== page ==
No, I guess -- Oh, I know, when I left the camp where you're going to -- Well, you know what is sad, you're leaving and all these new guys are coming in. Oh my God, you have a year, dude, you know, because you've been there. When I was there I had like eight, nine months, and this guy was leaving. I have fewer days than you have months. Thanks a lot, you know. And so once I left that, I was fine. Once in headquarters to get out, pretty cool, and then once they take you to the plane. But it wasn't like a kind of anxiety, really strange, everybody was like I don't want to say dull. What's the word I'm looking for when you're stunned?

Roger Olson:

You just feel numb.

Leroy V. Quintana:

Numb, yeah. It was numb. You didn't see that whole kind of -- they were happy but, you know, not jump out of the window, you know. I don't know. Numb.

Roger Olson:

You went back to Fort Bragg to serve out your remaining part of your term. How long? How much time was that?

Leroy V. Quintana:

I think it was three months. Horrible.

Roger Olson:

It was awful?

Leroy V. Quintana:

The only thing in the Army that was good, like I say, we did KP everywhere in the Army. Air Force had air-conditioned mess halls, the best food. So you suffer more than once.

Roger Olson:

And then finally you were --

Leroy V. Quintana:

Then I went home.

Roger Olson:

Okay. Now, at that time that was 1969?

Leroy V. Quintana:

'69.

Roger Olson:

The anti Vietnam sentiment in the country was pretty strong.

Leroy V. Quintana:

Strong.

Roger Olson:

How were you received as a returning Vietnam veteran by your community and the people you met?

Leroy V. Quintana:

Not, not anything -- I think even if they weren't into the movement and stuff, it was just like no big deal. I told one guy, Hey, I just got back from Vietnam. What do you want, a rubber cookie? You son of a bitch. Yeah, there was just not -- you know, I see these guys getting off the ships or whatever and there's like 5,000 women waiting for them. We didn't get any of that. In fact, some of the guys like in San Francisco, I know one guy here got shit on, you know, baby killers and all that. So it was indifferent. It was just plain indifferent. Even among friends it wasn't like that blatantly indifferent but it was okay, you know. Nobody gave a damn about anybody coming back from Vietnam.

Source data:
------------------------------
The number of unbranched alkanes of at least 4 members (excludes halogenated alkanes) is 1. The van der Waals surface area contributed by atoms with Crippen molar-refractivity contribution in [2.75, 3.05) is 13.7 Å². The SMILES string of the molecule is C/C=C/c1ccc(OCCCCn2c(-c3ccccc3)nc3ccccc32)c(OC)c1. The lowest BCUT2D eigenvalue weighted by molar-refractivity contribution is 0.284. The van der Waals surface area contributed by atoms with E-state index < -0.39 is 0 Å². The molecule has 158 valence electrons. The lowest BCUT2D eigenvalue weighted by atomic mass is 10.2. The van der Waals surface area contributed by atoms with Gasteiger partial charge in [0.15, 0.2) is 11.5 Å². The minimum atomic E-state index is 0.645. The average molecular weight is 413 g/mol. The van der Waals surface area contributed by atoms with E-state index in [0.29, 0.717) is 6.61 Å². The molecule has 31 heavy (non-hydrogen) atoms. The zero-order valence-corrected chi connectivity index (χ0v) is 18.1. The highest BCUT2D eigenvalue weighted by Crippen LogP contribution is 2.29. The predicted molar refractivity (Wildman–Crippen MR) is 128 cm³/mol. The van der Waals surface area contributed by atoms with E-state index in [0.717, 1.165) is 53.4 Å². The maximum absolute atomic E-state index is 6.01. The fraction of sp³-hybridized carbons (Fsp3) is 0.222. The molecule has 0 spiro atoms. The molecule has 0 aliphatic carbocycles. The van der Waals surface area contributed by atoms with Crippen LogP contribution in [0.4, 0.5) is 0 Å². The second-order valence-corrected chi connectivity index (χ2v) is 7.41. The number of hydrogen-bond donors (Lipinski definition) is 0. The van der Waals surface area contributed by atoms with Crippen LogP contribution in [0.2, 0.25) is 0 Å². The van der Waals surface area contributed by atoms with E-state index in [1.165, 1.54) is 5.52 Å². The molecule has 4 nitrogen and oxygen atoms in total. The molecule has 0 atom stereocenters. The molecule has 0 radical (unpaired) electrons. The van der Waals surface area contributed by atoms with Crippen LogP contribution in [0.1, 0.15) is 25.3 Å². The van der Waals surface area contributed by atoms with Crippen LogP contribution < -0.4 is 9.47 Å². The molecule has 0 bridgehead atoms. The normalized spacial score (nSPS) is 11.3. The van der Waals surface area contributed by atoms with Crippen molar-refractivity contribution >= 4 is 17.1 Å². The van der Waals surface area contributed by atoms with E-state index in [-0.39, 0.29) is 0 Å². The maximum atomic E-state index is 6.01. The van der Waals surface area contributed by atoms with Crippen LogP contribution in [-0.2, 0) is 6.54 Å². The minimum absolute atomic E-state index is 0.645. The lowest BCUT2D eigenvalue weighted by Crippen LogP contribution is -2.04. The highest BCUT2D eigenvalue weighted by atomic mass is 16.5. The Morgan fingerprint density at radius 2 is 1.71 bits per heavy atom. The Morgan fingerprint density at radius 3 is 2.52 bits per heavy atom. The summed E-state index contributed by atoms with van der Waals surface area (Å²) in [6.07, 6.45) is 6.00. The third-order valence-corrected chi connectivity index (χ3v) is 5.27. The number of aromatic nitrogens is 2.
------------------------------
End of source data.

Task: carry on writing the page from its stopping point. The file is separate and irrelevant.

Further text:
Roger Olson:

Was it a difficult adjustment for you to return back to a normal civilian life after the experience you had?

Leroy V. Quintana:

What do you mean normal? Was I abnormal? I was abnormal.

Roger Olson:

Normal compared to what you're doing on a normal basis.

Leroy V. Quintana:

Oh, no, no. You know why? Hey, look, I can -- I can sleep till 11:00 or 12:00 any day of the week, whether I've been in combat or not, you know. I guess it wasn't -- it wasn't -- I didn't see it as that bad. The adjustment was like going to school and people like giving you crap. Yet at the same time, you know, hysterical with the Democratic National Convention, you know what I'm saying? Does that kind of dwell on you that you can protest about this stuff over there but something here, maybe it's too close to home. They just didn't give a damn. Nobody gave a damn. That was the whole experience I got over and over and over, just didn't give a damn. It was weird because, you know, everybody has some expectations. I thought, well, I've been through this, you know, there should be some reward, you know. I mean, these guys get their reward. Yeah, and then the other thing too is the Army and all these people, they don't decontaminate you, whatever the hell the word is, or prepare you to go back home. Okay, now you're going to see girls in miniskirts, and you're going to go crazy. They had no interest in doing that. After it's over, you're just out the door. The Army doesn't care about that, you know. It's sad, and I think that was just like I say, we got nothing. For all the brave I would say deeds that people did, you know. That's the other thing is that people don't understand the kind of stuff that people went through, you know. It's not -- it's not easy. You know, it's not -- it's coming more and more now, but it's not an easy thing for people to be shooting at you, you know. It makes you uncomfortable, man, you know. And to undergo the kind of fear that you can -- you can have in a place like that. I don't think nobody can understand, you know.